Print management software provider PaperCut said that it has “evidence to suggest that unpatched servers are being exploited in the wild,” citing two vulnerability reports from cybersecurity company Trend Micro.
“PaperCut has conducted analysis on all customer reports, and the earliest signature of suspicious activity on a customer server potentially linked to this vulnerability is 14th April 01:29 AEST / 13th April 15:29 UTC,” it further added.
The update comes as the U.S. Cybersecurity and Infrastructure Security Agency (CISA) added a critical improper access control flaw (CVE-2023-27350, CVSS score: 9.8) in PaperCut MF and NG to the Known Exploited Vulnerabilities (KEV) catalog, based on evidence of active exploitation.
Cybersecurity company Huntress, which found about 1,800 publicly exposed PaperCut servers, said it observed PowerShell commands being spawned from PaperCut software to install remote management and maintenance (RMM) software like Atera and Syncro for persistent access and code execution on the infected hosts.
Additional infrastructure analysis has revealed the domain hosting the tools – windowservicecemter[.]com – was registered on April 12, 2023, also hosting malware like TrueBot, although the company said it did not directly detect the deployment of the downloader.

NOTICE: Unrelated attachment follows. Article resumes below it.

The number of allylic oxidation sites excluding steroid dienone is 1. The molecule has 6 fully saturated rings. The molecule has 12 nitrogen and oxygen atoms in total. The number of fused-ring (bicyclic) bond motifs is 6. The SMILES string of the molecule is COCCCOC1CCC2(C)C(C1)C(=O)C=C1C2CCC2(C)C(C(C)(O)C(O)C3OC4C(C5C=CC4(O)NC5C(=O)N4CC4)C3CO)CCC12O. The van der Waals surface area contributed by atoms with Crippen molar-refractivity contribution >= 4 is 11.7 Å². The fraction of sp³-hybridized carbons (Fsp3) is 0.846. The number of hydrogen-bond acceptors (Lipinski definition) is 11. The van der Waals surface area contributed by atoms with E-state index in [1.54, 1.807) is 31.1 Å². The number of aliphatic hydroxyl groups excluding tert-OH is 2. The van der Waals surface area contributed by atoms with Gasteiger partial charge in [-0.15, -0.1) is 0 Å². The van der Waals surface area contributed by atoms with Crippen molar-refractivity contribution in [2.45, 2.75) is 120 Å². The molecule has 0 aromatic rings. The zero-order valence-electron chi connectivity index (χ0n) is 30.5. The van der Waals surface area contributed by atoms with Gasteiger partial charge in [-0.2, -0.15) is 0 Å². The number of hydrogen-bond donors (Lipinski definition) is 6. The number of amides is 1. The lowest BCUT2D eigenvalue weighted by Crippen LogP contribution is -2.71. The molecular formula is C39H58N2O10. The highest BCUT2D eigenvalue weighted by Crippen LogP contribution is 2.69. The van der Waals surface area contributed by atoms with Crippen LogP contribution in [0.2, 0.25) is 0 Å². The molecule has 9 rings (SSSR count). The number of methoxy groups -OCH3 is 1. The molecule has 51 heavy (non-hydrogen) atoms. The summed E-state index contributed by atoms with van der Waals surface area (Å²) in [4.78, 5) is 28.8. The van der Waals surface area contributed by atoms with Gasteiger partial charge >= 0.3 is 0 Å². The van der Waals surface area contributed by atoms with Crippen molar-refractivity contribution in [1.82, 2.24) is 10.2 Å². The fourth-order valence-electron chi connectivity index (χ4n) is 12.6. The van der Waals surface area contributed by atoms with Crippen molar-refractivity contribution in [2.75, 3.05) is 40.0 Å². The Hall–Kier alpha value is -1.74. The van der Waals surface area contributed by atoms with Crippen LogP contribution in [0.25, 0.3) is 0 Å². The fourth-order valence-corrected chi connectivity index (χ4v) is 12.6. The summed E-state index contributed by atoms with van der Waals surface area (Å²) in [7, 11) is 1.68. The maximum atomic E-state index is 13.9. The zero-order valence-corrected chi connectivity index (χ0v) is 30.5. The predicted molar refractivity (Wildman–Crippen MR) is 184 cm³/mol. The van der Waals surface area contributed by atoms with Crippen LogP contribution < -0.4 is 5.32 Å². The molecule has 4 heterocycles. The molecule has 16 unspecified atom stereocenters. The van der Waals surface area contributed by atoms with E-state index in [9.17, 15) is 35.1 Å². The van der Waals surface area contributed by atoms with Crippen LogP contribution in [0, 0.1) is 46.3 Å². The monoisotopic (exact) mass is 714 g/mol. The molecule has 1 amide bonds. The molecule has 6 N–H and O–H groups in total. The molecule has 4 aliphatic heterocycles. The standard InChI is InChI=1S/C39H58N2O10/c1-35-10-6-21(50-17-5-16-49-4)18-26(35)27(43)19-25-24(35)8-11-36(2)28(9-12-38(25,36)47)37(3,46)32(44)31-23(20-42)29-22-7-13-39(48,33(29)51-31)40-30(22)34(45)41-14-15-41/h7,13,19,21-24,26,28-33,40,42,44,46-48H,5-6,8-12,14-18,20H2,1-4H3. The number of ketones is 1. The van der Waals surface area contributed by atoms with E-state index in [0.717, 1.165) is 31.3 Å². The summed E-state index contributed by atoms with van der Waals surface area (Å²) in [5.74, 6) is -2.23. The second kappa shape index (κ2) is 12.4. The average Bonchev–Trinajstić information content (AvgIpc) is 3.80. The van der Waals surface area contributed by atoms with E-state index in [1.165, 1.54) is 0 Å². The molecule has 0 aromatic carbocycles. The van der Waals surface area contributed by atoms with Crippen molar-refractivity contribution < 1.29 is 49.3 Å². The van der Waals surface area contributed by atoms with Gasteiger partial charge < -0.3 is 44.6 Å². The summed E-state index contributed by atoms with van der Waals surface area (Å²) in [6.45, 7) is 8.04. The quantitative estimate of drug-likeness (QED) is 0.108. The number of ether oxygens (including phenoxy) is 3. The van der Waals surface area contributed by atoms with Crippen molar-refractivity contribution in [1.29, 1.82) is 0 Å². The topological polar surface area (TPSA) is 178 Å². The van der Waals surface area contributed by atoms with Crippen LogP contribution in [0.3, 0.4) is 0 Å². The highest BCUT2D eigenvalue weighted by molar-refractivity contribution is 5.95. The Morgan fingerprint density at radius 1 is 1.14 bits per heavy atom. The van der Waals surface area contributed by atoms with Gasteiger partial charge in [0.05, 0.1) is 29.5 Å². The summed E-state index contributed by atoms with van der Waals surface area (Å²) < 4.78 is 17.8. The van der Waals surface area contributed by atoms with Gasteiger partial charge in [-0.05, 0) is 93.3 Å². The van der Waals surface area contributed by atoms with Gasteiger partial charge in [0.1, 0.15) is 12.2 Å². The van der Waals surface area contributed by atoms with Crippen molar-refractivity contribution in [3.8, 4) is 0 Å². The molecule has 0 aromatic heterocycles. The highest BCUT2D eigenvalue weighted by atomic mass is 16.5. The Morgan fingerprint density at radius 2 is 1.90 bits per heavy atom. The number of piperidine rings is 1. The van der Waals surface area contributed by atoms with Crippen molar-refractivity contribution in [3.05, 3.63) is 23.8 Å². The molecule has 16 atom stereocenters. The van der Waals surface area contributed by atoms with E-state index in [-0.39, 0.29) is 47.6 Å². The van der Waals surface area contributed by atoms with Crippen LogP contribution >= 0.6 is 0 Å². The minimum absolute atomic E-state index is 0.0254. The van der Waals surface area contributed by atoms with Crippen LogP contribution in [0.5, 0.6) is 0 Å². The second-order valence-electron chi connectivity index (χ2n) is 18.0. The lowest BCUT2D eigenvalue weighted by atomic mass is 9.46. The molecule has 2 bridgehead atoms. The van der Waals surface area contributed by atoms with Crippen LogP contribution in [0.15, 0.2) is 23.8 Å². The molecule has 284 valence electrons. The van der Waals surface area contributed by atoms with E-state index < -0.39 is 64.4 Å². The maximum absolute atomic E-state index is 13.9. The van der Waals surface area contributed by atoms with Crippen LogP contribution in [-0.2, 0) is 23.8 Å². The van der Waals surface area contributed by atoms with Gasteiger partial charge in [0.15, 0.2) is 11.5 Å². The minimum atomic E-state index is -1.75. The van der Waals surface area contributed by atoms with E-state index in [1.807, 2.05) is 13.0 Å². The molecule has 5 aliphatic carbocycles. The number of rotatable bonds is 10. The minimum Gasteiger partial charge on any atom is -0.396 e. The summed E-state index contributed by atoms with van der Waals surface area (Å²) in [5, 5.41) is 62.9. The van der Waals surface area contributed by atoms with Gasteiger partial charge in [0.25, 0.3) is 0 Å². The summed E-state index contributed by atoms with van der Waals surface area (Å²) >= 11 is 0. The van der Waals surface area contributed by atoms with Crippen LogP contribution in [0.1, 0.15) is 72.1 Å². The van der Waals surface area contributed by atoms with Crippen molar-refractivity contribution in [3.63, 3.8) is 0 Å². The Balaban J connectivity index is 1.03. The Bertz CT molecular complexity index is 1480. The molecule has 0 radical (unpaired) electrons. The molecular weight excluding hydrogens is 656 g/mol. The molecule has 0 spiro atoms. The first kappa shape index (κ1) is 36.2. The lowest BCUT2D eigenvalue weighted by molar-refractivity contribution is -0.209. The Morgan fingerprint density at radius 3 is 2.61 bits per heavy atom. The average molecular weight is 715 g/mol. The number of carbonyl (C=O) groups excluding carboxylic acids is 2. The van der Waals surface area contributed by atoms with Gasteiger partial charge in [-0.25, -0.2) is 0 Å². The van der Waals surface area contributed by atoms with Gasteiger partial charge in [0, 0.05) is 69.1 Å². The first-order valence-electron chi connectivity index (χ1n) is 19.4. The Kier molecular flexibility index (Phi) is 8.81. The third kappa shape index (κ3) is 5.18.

TrueBot is attributed to a Russian criminal entity known as Silence, which in turn has historical links with Evil Corp and its overlapping cluster TA505, the latter of which has facilitated the distribution of Cl0p ransomware in the past.
“While the ultimate goal of the current activity leveraging PaperCut’s software is unknown, these links (albeit somewhat circumstantial) to a known ransomware entity are concerning,” Huntress researchers said.
“Potentially, the access gained through PaperCut exploitation could be used as a foothold leading to follow-on movement within the victim network, and ultimately ransomware deployment.”
Users are recommended to upgrade to the fixed versions of PaperCut MF and NG (20.1.7, 21.2.11, and 22.0.9) as soon as possible, regardless of whether the server is “available to external or internal connections,” to mitigate potential risks.
Customers who are unable to upgrade to a security patch are advised to lock down network access to the servers by blocking all inbound traffic from external IPs and limiting IP addresses to only those belonging to verified site servers.